SAUDI ARABIA: Culture and Customs of Saudi Arabia

By Akers, Deborah S. | The Middle East Journal, Winter 2007 | Go to article overview

SAUDI ARABIA: Culture and Customs of Saudi Arabia


Akers, Deborah S., The Middle East Journal


SAUDI ARABIA Culture and Customs of Saudi Arabia, by David E. Long. Westport, CT and London, UK: Greenwood Press, 2005. xv + 110 pages. Map. Chron. Color photos. Gloss, to p. 114. Bibl. to p. 118. Index to p. 124. $49.95.

Reviewed by Deborah S. Akers

David E. Long's Culture and Customs of Saudi Arabia, geared toward a non-specialist lay audience, gives an easily accessible account of modern Saudi Arabian society and culture. Well written and easy to read, the book reflects the author's insights and observations acquired while living and working in the Kingdom as a diplomat with the US Department of State. A long-time consultant on Middle East and Islamic politics and international terrorism, Long incorporates material often difficult to access by the general reader. Framing his narrative within a historical and ecological context, he attempts to render understandable to readers what he describes as a historically inaccessible, highly conservative, and traditional society confronted and struggling with the present-day forces of modernization and globalization.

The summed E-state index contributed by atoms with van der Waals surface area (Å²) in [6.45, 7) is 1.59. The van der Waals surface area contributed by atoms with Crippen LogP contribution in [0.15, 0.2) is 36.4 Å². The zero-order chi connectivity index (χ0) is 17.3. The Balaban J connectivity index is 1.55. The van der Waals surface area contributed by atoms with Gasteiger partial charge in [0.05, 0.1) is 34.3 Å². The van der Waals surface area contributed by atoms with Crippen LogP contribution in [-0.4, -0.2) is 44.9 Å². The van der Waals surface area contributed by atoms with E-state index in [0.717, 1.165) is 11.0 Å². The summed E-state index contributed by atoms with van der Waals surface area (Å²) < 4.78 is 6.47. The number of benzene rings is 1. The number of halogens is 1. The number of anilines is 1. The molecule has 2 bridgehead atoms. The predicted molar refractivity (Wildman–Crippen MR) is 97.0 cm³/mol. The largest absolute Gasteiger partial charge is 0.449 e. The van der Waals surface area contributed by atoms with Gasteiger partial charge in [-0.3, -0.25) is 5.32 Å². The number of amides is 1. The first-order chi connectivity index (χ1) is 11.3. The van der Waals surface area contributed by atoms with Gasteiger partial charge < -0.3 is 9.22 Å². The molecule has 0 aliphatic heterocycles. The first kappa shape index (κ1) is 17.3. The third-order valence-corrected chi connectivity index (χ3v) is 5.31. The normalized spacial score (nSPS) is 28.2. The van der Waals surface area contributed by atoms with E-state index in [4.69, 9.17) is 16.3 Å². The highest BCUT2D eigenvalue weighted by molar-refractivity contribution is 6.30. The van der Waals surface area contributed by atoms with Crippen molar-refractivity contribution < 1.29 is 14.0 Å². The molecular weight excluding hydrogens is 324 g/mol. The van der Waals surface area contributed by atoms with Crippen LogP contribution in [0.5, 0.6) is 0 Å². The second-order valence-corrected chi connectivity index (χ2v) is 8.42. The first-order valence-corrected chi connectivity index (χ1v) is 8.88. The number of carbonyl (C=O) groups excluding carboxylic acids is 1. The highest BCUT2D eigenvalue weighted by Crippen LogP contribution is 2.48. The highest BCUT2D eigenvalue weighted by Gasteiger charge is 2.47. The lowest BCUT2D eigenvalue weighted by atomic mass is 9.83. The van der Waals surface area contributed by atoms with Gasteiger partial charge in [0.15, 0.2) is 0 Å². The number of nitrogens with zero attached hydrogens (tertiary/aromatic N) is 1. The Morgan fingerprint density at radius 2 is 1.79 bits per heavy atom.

Long's objective is to enable his readers to acquire an understanding of what on the surface seems incomprehensible; in other words, to fathom a worldview different from their own. Given contemporary events in the Middle East, the central importance of Saudi Arabia both geographically in the region and spiritually in the Islamic world, and the barrage of sensationalist reporting and misinformation churned out by the popular media, a book such as this is most welcome and needed.

Culture and Customs of Saudi Arabia is divided into seven chapters, of which the first and second are the most important. In these chapters, Long explains how harsh ecological and geographical conditions and historical circumstances contributed to the development of a closed, kin-based, and highly conservative society and the immense role of Islam in defining its value system and worldview.

In chapter two on Islam, he discusses the all-encompassing nature of Islam as a body of divine laws, rules for social conduct, and obligations that do not demarcate the sacred from the secular, a system of governance, and a basis for political action as they relate to the Kingdom of Saudi Arabia and Saudi identity and worldview. …

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